By Derrick Perkins (Photo/Derrick Perkins)
Patricia Timmons-Goodson, a member of the U.S. Commission on Civil Rights, did not mince words when it came to famed Alexandria attorney Samuel W. Tucker and the five young black men he sent into a city library in 1939.
“It’s just amazing to me how much good can be done for everyone else by very few,” she said during Thursday’s ceremony commemorating the 75th anniversary of the library sit-in. “We owe a tremendous debt to those five great heroes and their legal counsel.”
On that warm August day decades ago, Tucker decided to make a statement. The 26-year-old lawyer instructed his five young compatriots to enter the whites-only library and to each ask for a borrowers’ card. Refused, the first four men took a seat — to the astonishment of the befuddled librarian — and began silently reading.
The fifth did not bother to speak with the librarian. He made for the stacks, picked out a book and sat down.
All five were charged with disorderly conduct and escorted from the library, now the Kate Waller Barrett branch, exactly as Tucker had planned. In court, he got the men off while successfully arguing Alexandria’s blacks had a right to use the library as the city had no such separate but equal facility.
Though city officials seized on a loophole by building a black library — to Tucker’s immense dismay — the sit-in marked an early example of peaceful protest and civil disobedience. After this first step, Tucker spent much of the rest of his life fighting segregation.
On Thursday, city and state officials paid tribute to Tucker’s memory and legacy. Though nowhere near as big as last year’s commemoration of the March on Washington, dignitaries took great pains to hold up Tucker and the Alexandria Library five as early — and largely unsung — heroes in the fight for civil rights.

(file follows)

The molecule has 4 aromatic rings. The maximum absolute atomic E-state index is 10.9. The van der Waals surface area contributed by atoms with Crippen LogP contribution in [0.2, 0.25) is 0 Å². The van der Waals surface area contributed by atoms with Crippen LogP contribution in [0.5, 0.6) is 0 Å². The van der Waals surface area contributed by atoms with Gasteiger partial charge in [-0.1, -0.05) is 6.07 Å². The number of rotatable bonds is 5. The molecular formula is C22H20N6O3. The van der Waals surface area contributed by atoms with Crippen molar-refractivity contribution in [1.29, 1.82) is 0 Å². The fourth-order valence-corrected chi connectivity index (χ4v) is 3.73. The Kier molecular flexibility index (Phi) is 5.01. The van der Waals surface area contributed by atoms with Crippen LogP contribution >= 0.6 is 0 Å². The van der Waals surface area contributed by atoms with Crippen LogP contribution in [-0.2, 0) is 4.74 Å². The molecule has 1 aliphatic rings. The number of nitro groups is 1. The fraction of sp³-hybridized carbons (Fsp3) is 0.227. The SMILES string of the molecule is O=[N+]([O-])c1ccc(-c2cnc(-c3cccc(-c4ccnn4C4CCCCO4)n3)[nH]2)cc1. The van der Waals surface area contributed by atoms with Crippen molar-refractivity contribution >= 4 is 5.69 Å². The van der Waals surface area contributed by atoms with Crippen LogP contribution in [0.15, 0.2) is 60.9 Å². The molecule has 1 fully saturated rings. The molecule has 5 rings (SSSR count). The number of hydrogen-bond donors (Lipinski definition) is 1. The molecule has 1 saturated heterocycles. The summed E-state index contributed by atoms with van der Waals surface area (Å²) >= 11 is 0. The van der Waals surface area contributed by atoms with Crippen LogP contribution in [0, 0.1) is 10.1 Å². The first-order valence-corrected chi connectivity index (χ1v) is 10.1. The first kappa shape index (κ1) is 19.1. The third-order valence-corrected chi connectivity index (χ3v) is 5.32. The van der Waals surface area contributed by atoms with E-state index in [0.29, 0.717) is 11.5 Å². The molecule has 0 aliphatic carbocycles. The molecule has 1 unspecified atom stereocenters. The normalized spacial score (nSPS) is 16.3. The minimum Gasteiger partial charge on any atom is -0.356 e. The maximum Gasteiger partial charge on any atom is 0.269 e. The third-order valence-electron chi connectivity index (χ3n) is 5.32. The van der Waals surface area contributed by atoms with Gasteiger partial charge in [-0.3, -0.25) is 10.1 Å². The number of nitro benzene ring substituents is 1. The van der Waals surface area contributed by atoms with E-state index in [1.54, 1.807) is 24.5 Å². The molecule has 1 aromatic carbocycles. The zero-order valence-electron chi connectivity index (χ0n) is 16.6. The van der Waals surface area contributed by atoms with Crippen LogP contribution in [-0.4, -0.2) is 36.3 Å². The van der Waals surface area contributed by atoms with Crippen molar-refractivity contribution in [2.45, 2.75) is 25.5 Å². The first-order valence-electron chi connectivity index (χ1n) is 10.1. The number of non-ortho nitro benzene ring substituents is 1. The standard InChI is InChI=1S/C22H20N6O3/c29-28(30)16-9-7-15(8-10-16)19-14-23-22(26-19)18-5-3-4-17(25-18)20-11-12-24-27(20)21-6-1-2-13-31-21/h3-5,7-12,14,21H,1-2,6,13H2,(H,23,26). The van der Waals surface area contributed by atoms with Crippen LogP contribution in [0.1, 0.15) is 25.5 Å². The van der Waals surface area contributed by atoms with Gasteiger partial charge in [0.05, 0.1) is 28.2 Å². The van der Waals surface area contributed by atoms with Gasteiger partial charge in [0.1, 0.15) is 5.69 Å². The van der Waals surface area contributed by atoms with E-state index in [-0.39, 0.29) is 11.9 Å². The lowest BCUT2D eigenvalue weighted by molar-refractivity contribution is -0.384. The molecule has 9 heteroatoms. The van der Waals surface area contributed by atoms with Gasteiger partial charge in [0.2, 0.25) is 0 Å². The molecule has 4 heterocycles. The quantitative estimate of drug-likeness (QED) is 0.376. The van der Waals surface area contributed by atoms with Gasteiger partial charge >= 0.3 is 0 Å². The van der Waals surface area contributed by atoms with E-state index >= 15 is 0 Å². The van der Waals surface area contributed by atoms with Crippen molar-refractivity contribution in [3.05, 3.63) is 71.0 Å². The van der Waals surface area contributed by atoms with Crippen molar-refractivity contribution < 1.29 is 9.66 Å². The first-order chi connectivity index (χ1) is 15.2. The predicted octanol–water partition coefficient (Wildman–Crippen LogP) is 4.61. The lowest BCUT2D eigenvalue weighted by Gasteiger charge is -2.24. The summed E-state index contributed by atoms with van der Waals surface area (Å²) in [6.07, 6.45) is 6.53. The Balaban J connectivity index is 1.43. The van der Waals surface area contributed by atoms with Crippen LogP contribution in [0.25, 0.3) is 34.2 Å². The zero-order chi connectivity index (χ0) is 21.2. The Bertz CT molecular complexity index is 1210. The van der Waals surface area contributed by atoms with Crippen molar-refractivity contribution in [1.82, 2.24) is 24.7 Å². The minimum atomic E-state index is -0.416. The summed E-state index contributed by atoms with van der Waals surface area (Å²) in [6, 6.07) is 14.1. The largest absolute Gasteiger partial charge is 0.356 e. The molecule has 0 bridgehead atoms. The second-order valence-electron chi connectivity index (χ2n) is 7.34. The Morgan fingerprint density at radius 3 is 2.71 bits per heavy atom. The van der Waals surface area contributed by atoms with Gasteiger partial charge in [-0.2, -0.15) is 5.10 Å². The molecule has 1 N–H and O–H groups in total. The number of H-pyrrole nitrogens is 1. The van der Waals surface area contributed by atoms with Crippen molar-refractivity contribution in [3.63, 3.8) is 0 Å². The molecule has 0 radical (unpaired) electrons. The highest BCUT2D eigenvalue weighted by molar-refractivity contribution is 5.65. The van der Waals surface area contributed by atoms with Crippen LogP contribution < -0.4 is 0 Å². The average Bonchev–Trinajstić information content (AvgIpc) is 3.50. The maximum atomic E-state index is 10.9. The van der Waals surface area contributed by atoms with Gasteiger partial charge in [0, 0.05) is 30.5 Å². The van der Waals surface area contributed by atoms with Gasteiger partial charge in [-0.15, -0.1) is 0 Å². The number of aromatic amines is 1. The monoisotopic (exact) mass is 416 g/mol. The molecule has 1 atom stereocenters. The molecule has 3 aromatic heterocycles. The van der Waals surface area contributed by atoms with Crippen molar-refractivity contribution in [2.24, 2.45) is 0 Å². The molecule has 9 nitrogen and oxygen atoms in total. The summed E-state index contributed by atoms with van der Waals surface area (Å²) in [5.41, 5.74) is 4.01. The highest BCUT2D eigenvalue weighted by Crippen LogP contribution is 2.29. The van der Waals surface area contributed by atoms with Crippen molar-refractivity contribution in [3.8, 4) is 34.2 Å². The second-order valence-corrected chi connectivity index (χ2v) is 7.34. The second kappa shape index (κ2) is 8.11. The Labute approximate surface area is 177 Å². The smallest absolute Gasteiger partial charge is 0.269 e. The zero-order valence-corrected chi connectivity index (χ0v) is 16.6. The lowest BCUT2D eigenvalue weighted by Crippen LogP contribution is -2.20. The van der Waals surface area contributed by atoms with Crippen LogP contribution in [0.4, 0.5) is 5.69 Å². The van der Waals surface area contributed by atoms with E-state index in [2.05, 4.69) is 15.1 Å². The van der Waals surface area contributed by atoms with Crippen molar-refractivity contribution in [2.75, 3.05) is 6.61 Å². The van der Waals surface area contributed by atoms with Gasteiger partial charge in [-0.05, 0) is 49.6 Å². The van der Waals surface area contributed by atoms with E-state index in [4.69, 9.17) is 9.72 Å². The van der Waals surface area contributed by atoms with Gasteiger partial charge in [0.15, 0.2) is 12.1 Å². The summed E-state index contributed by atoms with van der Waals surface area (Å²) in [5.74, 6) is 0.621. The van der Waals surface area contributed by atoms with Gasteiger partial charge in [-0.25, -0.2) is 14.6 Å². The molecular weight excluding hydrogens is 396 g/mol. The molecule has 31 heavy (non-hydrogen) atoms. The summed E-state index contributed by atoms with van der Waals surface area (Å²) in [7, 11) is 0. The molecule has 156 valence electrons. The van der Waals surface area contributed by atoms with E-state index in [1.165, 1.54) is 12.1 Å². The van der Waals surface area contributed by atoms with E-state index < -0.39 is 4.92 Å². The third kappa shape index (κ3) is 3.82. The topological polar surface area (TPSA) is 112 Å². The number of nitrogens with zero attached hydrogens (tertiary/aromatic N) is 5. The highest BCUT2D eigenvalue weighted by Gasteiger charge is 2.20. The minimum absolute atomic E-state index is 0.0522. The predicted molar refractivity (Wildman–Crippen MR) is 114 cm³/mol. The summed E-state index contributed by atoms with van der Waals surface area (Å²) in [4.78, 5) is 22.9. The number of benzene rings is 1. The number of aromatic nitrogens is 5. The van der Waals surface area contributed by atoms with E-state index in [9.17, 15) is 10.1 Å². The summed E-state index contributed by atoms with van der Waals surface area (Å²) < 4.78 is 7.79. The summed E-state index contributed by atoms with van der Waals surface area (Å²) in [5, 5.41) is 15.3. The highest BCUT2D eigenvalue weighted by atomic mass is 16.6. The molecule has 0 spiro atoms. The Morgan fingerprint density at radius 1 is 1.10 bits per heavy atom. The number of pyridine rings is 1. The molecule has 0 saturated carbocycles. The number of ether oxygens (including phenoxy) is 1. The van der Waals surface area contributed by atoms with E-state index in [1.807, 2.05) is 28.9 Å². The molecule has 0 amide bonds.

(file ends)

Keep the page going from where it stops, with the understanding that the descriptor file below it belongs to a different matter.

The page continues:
“Their actions were extraordinary in the City of Alexandria and the country,” Timmons-Goodson said.
The former North Carolina state Supreme Court justice was joined by Mayor Bill Euille, state Delegate Rob Krupicka, noted local educator Ferdinand Day and Frank Smith, the director of the African-American Civil War Museum. All took turns lauding the men.
Smith, a civil rights activist in his own right, connected the sit-in to the waves of demonstrations — and arrests — in Ferguson, Mo., following the police-involved shooting of a young black man. He called for a minute of silence in honor of the protestors while asking for peace.
“African-Americans still are targets. Young people still are targets,” Smith said. “We are praying for [the people of Ferguson].”
Timmons-Goodson also linked the sit-in to the present day, using the story to encourage young people to become civically engaged. Among her lessons: improve your community, cooperate, embrace peaceful tactics and remember that the young play a pivotal role in civic activism.
As for Tucker and his comrades, they should not be confined to the history books, she said.
“I don’t think it’s enough to remember. … It’s not enough to honor these folks. We can and should do more. I offer that we should take time to learn from them,” Timmons-Goodson said. “Let us commit to being our best and doing our best as we struggle today for the vast number of citizens to come.”